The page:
While being relentlessly drawn in to this world of visual havoc, it’s impossible not to think of the themes and preoccupations of Germany’s filmmakers of the 1920s: FW Murnau’s silent immortal Nosferatu, whose subtitle – A Symphony of Horror  – could also describe the opera; and, even more vividly, the reverberations of Fritz Lang’s awesome Metropolis

Meanwhile, to this point, nothing has been said about the music, or the singers, or the orchestra. That’s because the optics of the production are overwhelming: a visual tsunami that (almost) engulfs voices and orchestra.

It seems Kentridge has absorbed Berg’s preoccupations: the Germany of hyperinflation, despair, death, corruption, poverty and loss – of meaning, horizons and hope. He’s then spat them out onto film and paper: Nazism rising and community destruction everywhere. 

Meanwhile, for the hapless Wozzeck, aside from murderous, impotent jealousy, the themes of his journey are the inevitability of inequality and criminality and his escalating descent into mental turmoil and disconnection.


And that’s where Berg’s score and Michael Honeyman as Wozzeck really shine. Honeyman is highly effective in the role of the bewildered man. He effortlessly spans the range and vocal demands to bring to life an all too likely human being.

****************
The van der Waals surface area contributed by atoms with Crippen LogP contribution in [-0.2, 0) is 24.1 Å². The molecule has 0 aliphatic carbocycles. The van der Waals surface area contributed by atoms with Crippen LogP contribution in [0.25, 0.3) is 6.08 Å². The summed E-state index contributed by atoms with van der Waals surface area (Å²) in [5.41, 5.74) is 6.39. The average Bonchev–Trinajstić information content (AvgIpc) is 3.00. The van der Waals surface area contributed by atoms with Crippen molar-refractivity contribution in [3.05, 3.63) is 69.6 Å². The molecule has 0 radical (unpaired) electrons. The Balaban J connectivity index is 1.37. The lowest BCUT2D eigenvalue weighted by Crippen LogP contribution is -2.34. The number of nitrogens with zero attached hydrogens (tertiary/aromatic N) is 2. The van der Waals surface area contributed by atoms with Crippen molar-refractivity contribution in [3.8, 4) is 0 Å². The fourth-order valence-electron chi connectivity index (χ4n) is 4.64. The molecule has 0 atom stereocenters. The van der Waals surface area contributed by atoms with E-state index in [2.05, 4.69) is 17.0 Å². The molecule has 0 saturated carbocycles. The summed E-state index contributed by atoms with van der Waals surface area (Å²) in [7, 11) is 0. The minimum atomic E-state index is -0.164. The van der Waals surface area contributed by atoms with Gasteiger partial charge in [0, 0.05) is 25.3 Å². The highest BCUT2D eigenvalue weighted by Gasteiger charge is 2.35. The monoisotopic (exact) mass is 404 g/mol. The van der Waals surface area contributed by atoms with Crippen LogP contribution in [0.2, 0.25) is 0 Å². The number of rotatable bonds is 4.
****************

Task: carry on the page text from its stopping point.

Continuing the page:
Lorina Gore is exceptional in overcoming the Male Gaze aspect of Marie’s character: a heedless temptress who “deserved it”. Instead, she fashions a 3D person of the young woman. Her vocal dexterity and acting ability bring heart to her interactions with her puppet child, while her vivacity and sensuality are in vibrant, credible contrast to her surrounds.

The always characterful Dominica Matthews also does a great job with the role of Margret. She’s a dodgy piece of work whose understanding of her place in the scheme of things doesn’t mean she accepts it. Credibility beyond the call of duty is also in abundance in John Longmuir’s portrayal of the Captain, a comically overwrought fellow whose bouffant plumes are too like those of a strutting, screeching cockerel to inspire regimental trust. In contrast, Richard Anderson’s Doctor is a deceptively benign fellow whose cumbersome apparatus and experiments on Wozzeck are way more sinister than his rotund geniality suggest.

The societal psychosis at the heart of the (oddly undramatic) drama is literally played out in the music. Conductor Andrea Mollino and the Opera Australia Orchestra (and ill-used Chorus) obviously relish the opportunity to get stuck into music that’s so at odds with their core repertoire. The fragmented, ambiguous, atonal yet emotionally expressive score is delicately teased out by conductor and ensemble; their discipline, clarity and musical nous making a welcome case from the pit against the visual bedlam happening above and behind them.

Their playing also heightens the late, startling switch to an almost lush, romantic sequence that brings the work to an end. If you get the visual dizzies, closing your eyes and listening to the voices and musicians is rewarding.